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15. XV. A similar fortune seems to have attended the dedication of the second temple. The first, as I have said, was built by Tarquin, but consecrated by Horatius; this was destroyed by fire during the civil wars.1 The second temple was built by Sulla, but Catulus was commissioned to consecrate it,2 after the death of Sulla. [2] This temple, too was destroyed, during the troublous times of Vitellius,3 and Vespasian began and completely finished the third, with the good fortune that attended him in all his undertakings. He lived to see it completed, and did not live to see it destroyed, as it was soon after; and in dying before his work was destroyed he was just so much more fortunate than Sulla, who died before his was consecrated. For upon time death of Vespasian the Capitol was burned.4

[3] The fourth temple, which is now standing on the same site as the others, was both completed and consecrated by Domitian. It is said that Tarquin expended upon its foundations forty thousand pounds of silver. But time greatest wealth now attributed to any private citizen of Rome would not pay the cost of the gilding alone of the present temple, which was more than twelve thousand talents.5 [4] Its pillars are of Pentelic marble,6 and their thickness was once most happily proportioned to their length; for we saw them at Athens. But when they were recut and scraped at Rome, they did not gain as much in polish as they lost in symmetry and beauty, and they now look too slender and thin. [5] However, if anyone who is amazed at the costliness of the Capitol had seen a single colonnade in the palace of Domitian, or a basilica or a bath, or the apartments for his concubines, then, as Epicharmus says to the spendthrift,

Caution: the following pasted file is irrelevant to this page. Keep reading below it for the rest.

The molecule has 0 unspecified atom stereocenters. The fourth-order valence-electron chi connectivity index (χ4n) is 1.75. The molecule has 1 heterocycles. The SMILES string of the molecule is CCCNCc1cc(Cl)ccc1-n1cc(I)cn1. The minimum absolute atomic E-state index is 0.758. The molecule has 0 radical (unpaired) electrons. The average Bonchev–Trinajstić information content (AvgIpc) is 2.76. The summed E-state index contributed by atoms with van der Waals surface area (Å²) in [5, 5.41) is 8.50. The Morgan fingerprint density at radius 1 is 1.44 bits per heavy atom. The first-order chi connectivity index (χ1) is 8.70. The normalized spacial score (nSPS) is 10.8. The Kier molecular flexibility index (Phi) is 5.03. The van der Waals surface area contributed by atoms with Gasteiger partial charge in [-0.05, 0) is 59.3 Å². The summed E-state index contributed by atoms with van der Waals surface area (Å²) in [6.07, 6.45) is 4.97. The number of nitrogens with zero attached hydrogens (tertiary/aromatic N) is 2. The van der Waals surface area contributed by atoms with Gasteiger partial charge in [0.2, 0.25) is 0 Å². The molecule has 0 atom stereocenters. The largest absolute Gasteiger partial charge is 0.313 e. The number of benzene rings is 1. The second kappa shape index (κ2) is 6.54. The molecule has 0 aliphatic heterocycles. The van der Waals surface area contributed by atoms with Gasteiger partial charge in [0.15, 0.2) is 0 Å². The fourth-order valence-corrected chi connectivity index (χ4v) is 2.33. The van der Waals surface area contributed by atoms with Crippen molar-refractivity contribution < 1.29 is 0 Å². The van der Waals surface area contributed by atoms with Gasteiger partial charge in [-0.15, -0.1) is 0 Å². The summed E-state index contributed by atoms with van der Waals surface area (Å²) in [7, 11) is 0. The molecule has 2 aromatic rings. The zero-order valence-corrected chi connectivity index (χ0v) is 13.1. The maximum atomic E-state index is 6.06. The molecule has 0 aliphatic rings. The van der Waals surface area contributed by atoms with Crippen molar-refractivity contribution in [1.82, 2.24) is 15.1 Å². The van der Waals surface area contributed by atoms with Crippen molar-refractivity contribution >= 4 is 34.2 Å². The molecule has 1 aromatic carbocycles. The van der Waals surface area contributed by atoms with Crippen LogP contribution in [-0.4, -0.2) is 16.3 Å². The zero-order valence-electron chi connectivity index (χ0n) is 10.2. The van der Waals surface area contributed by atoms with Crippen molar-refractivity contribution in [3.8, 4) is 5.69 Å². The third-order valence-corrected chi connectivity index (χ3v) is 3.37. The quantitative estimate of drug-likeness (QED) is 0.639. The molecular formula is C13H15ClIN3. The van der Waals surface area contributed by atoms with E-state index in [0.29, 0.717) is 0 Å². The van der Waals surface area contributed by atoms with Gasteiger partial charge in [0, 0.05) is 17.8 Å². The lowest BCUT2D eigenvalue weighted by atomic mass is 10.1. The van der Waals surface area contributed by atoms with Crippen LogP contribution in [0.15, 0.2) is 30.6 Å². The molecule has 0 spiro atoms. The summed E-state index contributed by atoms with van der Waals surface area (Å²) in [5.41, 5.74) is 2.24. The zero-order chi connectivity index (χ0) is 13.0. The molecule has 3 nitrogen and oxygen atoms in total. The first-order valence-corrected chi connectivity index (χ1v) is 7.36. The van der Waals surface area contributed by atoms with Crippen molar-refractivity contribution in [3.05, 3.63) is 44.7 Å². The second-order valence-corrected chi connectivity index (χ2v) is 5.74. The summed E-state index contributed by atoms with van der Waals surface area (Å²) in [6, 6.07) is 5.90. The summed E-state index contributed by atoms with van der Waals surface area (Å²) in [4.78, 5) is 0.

'Tis not beneficent thou art; thou art diseased; thy mania is to give,
so he would have been moved to say to Domitian: ‘'Tis not pious, nor nobly ambitious that thou art; thou art diseased; thy mania is to build; like the famous Midas, thou desirest that every thing become gold and stone at thy touch.’ So much, then, on this head.

1 83 B.C.

2 69 B.C.

3 69 A.D.

4 80 A.D.

5 For purposes of comparison a talent may be reckoned as worth £250, or $1200.

6 Pentelé was an Attic deme on the N.E. edge of the Athenian plain, near which excellent marble was quarried from the mountain. This was called Brilessus in earlier times, then Pentelicus.

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